I would bet if you examined agency comments from the agencies involved in reviewing NEPA docs for actions proposed by other agencies, you would find almost entirely “you need to do more’s” and not many “you could have shortened this section by leaving out’s”. Culturally, reviewers tend to be supporting their agency’s view, or a specific resource/interest, or both. If the reviewer couldn’t add something of importance, it would bring into question if the reviews are really necessary (this is a human characteristic true of any kind of review).
To paraphrase the old expression about a picture, an example is worth a thousand words. I ran across this letter from EPA in 2010 about a garden variety vegetation management project. You may think that some of this detail is unnecessary to inform the decision maker and the public about the alternatives, or the analysis is speculative, or the answers fundamentally unknowable in any meaningful sense. Nevertheless, if someone says you should, you have to answer why not, and the judge might not agree. Still, the worst that happens is the judge tells you to do something, and once that is on the table, through the next iteration the finish line is in sight :).
Here’s a link to the letter. It says it’s an exhibit, so may have been in a legal case. You can pick any topic and see that EPA thinks that more is better (more baseline data, more analysis, more monitoring). There’s nothing wrong with their having opinions, but they only tend to go in one direction (more is better). This is one reason environmental docs, especially EIS’s, tend to be long.
Prescribed Fire: The action alternatives of the Big Moose Vegetation Management Project include the application of prescribed burning to acreage varying from 1,263 to 6,000 acres, depending on the alternative. This significant prescribed fire activity may cause degradation of air quality and visibility in the region. While we realize that the individual burn plans for this project would quantify expected emissions from the prescribed burns, EPA is concerned that the DEIS does not contain any air impact analysis presenting direct, indirect, or cumulative air quality impacts that would be associated with prescribed burning on the large acreage under consideration. Such information should be included in the Final EIS and is necessary for the decision-maker to ensure protection of air quality and visibility if the prescribed burns are ultimately conducted.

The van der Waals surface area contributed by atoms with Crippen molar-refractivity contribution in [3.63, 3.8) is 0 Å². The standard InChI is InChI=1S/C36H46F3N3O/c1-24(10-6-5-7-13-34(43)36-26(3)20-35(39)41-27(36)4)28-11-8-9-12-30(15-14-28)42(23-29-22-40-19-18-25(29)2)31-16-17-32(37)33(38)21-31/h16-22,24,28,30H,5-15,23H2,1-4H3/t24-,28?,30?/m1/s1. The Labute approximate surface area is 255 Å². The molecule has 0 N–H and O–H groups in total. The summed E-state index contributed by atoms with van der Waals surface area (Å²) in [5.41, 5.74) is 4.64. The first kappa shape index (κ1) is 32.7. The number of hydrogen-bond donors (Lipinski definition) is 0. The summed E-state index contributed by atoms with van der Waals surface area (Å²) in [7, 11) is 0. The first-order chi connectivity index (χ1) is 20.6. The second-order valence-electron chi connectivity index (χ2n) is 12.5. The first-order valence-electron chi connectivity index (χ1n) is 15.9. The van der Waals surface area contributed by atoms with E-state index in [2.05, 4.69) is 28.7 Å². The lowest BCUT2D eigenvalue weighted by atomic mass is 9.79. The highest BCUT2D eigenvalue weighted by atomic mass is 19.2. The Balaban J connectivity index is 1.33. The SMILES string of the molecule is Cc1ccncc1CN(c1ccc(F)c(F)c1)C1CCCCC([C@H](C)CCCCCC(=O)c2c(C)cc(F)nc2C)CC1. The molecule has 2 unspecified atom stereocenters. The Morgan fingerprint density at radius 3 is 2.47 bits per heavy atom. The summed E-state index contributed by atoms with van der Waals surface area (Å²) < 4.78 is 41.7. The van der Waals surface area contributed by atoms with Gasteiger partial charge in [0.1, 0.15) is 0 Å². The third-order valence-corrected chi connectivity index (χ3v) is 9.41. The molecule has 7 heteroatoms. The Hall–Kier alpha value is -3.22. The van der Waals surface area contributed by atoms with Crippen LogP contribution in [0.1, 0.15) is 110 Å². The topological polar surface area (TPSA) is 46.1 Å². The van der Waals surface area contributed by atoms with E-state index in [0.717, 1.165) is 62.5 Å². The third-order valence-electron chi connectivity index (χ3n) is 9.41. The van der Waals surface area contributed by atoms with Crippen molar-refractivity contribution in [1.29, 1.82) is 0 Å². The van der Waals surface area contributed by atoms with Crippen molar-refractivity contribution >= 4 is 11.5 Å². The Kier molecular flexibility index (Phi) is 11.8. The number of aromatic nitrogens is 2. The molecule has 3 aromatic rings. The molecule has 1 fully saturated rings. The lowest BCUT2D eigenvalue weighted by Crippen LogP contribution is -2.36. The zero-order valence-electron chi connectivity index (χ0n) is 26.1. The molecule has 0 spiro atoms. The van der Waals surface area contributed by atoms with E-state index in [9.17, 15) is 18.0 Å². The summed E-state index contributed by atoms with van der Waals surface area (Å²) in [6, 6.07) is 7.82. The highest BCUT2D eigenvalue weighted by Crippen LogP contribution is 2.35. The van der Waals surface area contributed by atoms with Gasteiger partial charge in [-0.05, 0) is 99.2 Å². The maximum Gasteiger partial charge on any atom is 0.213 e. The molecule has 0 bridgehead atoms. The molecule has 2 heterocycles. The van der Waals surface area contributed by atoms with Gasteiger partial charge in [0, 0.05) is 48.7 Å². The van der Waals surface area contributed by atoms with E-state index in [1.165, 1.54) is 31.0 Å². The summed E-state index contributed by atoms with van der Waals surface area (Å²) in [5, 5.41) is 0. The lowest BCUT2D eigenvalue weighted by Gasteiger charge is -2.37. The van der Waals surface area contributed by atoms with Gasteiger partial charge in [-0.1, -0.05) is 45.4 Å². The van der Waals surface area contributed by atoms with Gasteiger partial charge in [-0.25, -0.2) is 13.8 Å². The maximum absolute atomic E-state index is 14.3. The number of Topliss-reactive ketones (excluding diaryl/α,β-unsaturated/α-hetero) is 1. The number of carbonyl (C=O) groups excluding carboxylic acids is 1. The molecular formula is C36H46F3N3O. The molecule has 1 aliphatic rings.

and part of the letter on climate change
The Final EIS should discuss reasonable alternatives and/or potential means to mitigate or offset the GHG emissions from the action. We understand that the action is intended to mitigate the likelihood of future stronger and potentially wide-ranging wildfires in the area.
Nevertheless, the Final EIS should discuss whether there are any reasonable alternatives or means to mitigate GHG emissions associated with the proposed action (e.g., would GHG emissions be reduced with alternatives that entail the harvest but omit the prescribed burning proposed under Alternatives 3 and 4?). (My italics- an alternative that doesn’t include PB but only MTs)
Further, EPA recommends that the “Affected Environment” section of the Final EIS include a brief summary of the ongoing and projected climate change impacts relevant to the action area, based on U.S. Global Change Research Program assessments and other relevant peer-reviewed studies. In addition, EPA recommends that the Final EIS identify any potential need to adapt the proposed action to ongoing and projected regional climate change, as well as any potential impacts from the proposed action that may be exacerbated by climate change. For example, how might ongoing and predicted climate change affect the viability of the DEIS goal of promoting aspen regeneration in this area? With regard to exacerbation of impacts, how might climate change exacerbate the water quality and other impacts from this proposed action?
This should give folks who have not been there a taste for “how docs get long” :).